It’s like we’re in an endless car ride with a drunk at the wheel. No one knows when the pain will stop.Psychologist Daphne De Marneffe, on our current traumas
The events of the last month or so have gotten me thinking a lot about the issue of closure. Many of us were happy to see 2020 come to an end and anticipate something better for the new year. But the political closure many were looking for in November in the change of presidents from Donald Trump to Joe Biden was deferred by Trump and his supporters’ refusal to acknowledge the election results. Trump’s persistent claims that the election was “rigged” boiled over on January 6 in the riotous storming of the Capitol Building. Trump’s supporters came with their own closure issues, determined to stop the lawful counting of the ballots of the Electoral College, and thereby prevent Trump’s removal from power.
Biden’s inauguration on January 20 was strangely serene, due in large part to pandemic. The usual crowds were replaced by rows of flags, artfully arranged on the lawn between the Capitol and the Washington Monument. It stood not only as a reminder of the strangeness of this time in our national history, but as a stark contrast from the scene in the same place just a few weeks before, during the insurrection at the Capitol. The inauguration was, in other words, an exercise in closure: an attempt to put a punctuation point on the chaos and trauma not only of January 6, but of 2020 and the entire Trump era.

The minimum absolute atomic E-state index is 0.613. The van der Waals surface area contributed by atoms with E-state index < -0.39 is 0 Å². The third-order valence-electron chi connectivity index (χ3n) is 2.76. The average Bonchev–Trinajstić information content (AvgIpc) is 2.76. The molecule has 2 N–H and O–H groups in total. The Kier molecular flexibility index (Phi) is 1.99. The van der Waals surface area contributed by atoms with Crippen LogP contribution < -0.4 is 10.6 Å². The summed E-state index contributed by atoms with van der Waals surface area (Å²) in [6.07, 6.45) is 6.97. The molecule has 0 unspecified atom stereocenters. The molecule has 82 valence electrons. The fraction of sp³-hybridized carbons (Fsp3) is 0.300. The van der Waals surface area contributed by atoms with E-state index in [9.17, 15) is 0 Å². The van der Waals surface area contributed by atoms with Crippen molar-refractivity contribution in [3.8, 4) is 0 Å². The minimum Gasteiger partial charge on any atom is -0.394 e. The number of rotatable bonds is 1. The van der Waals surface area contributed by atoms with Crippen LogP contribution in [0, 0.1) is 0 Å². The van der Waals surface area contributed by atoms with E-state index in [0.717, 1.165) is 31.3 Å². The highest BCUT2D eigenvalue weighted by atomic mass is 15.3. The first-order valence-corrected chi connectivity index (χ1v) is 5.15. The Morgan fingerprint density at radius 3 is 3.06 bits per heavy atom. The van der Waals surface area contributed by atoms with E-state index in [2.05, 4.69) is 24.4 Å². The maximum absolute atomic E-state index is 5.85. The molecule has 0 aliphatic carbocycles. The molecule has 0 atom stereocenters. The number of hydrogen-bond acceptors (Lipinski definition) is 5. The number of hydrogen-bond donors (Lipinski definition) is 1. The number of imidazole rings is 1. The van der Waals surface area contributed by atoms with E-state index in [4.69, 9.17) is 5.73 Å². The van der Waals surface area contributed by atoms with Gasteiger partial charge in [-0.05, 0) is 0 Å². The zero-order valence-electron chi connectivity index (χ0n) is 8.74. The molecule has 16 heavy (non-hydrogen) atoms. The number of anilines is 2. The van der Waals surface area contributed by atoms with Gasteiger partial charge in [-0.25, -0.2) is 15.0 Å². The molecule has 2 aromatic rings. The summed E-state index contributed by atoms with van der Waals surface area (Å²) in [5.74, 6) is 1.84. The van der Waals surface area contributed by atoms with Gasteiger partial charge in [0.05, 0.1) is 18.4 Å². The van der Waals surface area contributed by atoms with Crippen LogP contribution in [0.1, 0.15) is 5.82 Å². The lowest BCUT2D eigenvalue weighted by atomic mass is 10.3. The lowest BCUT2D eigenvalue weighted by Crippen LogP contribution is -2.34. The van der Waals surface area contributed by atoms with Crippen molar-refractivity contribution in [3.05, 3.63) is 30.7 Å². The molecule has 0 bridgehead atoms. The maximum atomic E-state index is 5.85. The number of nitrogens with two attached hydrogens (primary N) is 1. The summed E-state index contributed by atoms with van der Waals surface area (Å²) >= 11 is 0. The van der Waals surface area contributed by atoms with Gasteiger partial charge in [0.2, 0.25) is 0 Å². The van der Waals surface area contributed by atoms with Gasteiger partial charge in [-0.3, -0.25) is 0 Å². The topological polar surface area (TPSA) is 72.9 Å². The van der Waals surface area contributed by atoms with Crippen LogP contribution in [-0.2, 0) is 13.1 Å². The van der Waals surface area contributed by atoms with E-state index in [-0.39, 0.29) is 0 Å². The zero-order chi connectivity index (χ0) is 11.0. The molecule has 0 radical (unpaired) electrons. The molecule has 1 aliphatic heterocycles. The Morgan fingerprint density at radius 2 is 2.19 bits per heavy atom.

If I am in any way representative, the scenes and choreography of the inauguration did offer some respite from what has seemed like the unending distress of the last four years. But have Americans really gotten the closure they need? Is closure really ever possible in the field of politics?
Closure is a classic topic in literary criticism. It refers to the way a poem, story, novel, or film produces that satisfactory feeling of resolution, ”the sense of an ending.” It is the ”happily ever after” conclusion of a fairy tale or a romance, the dance at the end of a Shakespearean comedy, or the hero’s death in a tragedy. But it also refers to a psychological need to end pain, ambiguity, or distress. At the very end of last year, pop singer Taylor Swift released a song called ”Closure,” sung from the perspective of a lover who refuses to let go of her anger and pain over a failed relationship, who refuses to give, or get, psychological closure.
The satisfactions of literary closure are linked to the psychological desire for the resolution to pain or trauma. And between the COVID pandemic, the economic crisis, and the former administration’s various assaults on American democracy, decency, and the very concept of truth, many Americans have indeed experienced enduring, relentless trauma. Literary closure also has a political dimension: a satisfactory ending is often the moment when conflict is resolved, or when a sense of order–moral, political, or otherwise–is restored or justified.